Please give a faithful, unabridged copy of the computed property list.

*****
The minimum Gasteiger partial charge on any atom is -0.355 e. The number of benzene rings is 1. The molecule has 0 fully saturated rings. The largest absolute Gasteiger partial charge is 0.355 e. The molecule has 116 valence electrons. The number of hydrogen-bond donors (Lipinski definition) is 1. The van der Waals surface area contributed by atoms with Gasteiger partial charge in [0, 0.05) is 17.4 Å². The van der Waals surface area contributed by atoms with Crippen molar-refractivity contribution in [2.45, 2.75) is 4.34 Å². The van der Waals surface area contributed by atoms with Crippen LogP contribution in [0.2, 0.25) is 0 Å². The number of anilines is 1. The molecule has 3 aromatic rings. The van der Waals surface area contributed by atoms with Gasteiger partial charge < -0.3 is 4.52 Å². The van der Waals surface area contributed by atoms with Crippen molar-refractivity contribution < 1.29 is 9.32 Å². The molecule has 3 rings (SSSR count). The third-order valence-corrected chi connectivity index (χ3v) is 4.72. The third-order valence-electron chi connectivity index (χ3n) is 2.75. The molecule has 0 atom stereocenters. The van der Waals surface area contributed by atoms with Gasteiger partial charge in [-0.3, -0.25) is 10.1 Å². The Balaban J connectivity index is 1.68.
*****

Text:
The minimum Gasteiger partial charge on any atom is -0.355 e. The number of benzene rings is 1. The molecule has 0 fully saturated rings. The largest absolute Gasteiger partial charge is 0.355 e. The molecule has 116 valence electrons. The number of hydrogen-bond donors (Lipinski definition) is 1. The van der Waals surface area contributed by atoms with Gasteiger partial charge in [0, 0.05) is 17.4 Å². The van der Waals surface area contributed by atoms with Crippen molar-refractivity contribution in [2.45, 2.75) is 4.34 Å². The van der Waals surface area contributed by atoms with Crippen LogP contribution in [0.2, 0.25) is 0 Å². The number of anilines is 1. The molecule has 3 aromatic rings. The van der Waals surface area contributed by atoms with Gasteiger partial charge < -0.3 is 4.52 Å². The van der Waals surface area contributed by atoms with Crippen molar-refractivity contribution < 1.29 is 9.32 Å². The molecule has 3 rings (SSSR count). The third-order valence-corrected chi connectivity index (χ3v) is 4.72. The third-order valence-electron chi connectivity index (χ3n) is 2.75. The molecule has 0 atom stereocenters. The van der Waals surface area contributed by atoms with Gasteiger partial charge in [-0.3, -0.25) is 10.1 Å². The Balaban J connectivity index is 1.68.